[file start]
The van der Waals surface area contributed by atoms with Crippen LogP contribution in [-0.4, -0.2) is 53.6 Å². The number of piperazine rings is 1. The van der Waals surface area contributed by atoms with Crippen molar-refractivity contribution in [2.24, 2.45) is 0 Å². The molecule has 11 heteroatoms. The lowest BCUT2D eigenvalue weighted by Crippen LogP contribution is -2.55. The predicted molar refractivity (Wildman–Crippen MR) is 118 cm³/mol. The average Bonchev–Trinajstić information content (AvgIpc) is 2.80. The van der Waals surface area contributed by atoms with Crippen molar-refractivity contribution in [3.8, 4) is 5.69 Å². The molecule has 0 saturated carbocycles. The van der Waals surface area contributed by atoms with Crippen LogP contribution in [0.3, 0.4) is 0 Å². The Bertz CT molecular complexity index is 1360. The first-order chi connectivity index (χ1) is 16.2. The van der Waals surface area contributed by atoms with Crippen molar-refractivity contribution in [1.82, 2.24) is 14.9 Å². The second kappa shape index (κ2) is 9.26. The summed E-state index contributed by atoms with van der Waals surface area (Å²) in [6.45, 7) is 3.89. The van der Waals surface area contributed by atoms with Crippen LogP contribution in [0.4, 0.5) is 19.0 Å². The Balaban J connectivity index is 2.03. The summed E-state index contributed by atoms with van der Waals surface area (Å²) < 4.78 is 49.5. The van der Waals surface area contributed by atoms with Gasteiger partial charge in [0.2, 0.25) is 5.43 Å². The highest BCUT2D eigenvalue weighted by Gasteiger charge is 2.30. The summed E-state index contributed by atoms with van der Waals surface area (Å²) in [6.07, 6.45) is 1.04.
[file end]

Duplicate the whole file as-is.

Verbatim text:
The van der Waals surface area contributed by atoms with Crippen LogP contribution in [-0.4, -0.2) is 53.6 Å². The number of piperazine rings is 1. The van der Waals surface area contributed by atoms with Crippen molar-refractivity contribution in [2.24, 2.45) is 0 Å². The molecule has 11 heteroatoms. The lowest BCUT2D eigenvalue weighted by Crippen LogP contribution is -2.55. The predicted molar refractivity (Wildman–Crippen MR) is 118 cm³/mol. The average Bonchev–Trinajstić information content (AvgIpc) is 2.80. The van der Waals surface area contributed by atoms with Crippen molar-refractivity contribution in [3.8, 4) is 5.69 Å². The molecule has 0 saturated carbocycles. The van der Waals surface area contributed by atoms with Crippen LogP contribution in [0.3, 0.4) is 0 Å². The Bertz CT molecular complexity index is 1360. The first-order chi connectivity index (χ1) is 16.2. The van der Waals surface area contributed by atoms with Crippen molar-refractivity contribution in [1.82, 2.24) is 14.9 Å². The second kappa shape index (κ2) is 9.26. The summed E-state index contributed by atoms with van der Waals surface area (Å²) in [6.45, 7) is 3.89. The van der Waals surface area contributed by atoms with Crippen LogP contribution in [0.4, 0.5) is 19.0 Å². The Balaban J connectivity index is 2.03. The summed E-state index contributed by atoms with van der Waals surface area (Å²) < 4.78 is 49.5. The van der Waals surface area contributed by atoms with Gasteiger partial charge in [0.2, 0.25) is 5.43 Å². The highest BCUT2D eigenvalue weighted by Gasteiger charge is 2.30. The summed E-state index contributed by atoms with van der Waals surface area (Å²) in [6.07, 6.45) is 1.04.